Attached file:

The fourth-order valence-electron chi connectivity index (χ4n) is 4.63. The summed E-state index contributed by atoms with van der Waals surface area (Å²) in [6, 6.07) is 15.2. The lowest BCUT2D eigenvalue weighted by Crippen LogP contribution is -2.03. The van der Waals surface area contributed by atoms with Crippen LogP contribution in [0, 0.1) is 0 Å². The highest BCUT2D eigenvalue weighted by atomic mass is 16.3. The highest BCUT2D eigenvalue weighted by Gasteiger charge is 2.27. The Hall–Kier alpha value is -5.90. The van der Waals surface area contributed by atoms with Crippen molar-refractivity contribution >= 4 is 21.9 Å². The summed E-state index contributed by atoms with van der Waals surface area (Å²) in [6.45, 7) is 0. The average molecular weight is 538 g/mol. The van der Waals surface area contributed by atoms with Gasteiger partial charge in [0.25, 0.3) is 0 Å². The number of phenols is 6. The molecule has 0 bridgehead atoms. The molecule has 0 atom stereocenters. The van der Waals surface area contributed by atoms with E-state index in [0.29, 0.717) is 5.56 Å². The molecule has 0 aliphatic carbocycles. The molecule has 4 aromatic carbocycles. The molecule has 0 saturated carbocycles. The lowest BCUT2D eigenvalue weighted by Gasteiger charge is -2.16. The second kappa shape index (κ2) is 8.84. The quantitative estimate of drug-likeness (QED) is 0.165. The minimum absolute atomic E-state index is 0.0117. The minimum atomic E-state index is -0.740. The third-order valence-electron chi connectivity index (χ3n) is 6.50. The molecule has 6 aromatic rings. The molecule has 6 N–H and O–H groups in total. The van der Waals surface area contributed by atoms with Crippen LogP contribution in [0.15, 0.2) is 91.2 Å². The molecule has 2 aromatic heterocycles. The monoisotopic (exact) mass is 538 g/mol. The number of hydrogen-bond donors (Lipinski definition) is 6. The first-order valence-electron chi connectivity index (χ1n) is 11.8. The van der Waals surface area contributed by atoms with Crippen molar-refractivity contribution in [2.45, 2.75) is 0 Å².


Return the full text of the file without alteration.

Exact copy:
The fourth-order valence-electron chi connectivity index (χ4n) is 4.63. The summed E-state index contributed by atoms with van der Waals surface area (Å²) in [6, 6.07) is 15.2. The lowest BCUT2D eigenvalue weighted by Crippen LogP contribution is -2.03. The van der Waals surface area contributed by atoms with Crippen LogP contribution in [0, 0.1) is 0 Å². The highest BCUT2D eigenvalue weighted by atomic mass is 16.3. The highest BCUT2D eigenvalue weighted by Gasteiger charge is 2.27. The Hall–Kier alpha value is -5.90. The van der Waals surface area contributed by atoms with Crippen molar-refractivity contribution >= 4 is 21.9 Å². The summed E-state index contributed by atoms with van der Waals surface area (Å²) in [6.45, 7) is 0. The average molecular weight is 538 g/mol. The van der Waals surface area contributed by atoms with Gasteiger partial charge in [0.25, 0.3) is 0 Å². The number of phenols is 6. The molecule has 0 bridgehead atoms. The molecule has 0 atom stereocenters. The van der Waals surface area contributed by atoms with E-state index in [0.29, 0.717) is 5.56 Å². The molecule has 0 aliphatic carbocycles. The molecule has 4 aromatic carbocycles. The molecule has 0 saturated carbocycles. The lowest BCUT2D eigenvalue weighted by Gasteiger charge is -2.16. The second kappa shape index (κ2) is 8.84. The quantitative estimate of drug-likeness (QED) is 0.165. The minimum absolute atomic E-state index is 0.0117. The minimum atomic E-state index is -0.740. The third-order valence-electron chi connectivity index (χ3n) is 6.50. The molecule has 6 aromatic rings. The molecule has 6 N–H and O–H groups in total. The van der Waals surface area contributed by atoms with Crippen LogP contribution in [0.15, 0.2) is 91.2 Å². The molecule has 2 aromatic heterocycles. The monoisotopic (exact) mass is 538 g/mol. The number of hydrogen-bond donors (Lipinski definition) is 6. The first-order valence-electron chi connectivity index (χ1n) is 11.8. The van der Waals surface area contributed by atoms with Crippen molar-refractivity contribution in [2.45, 2.75) is 0 Å².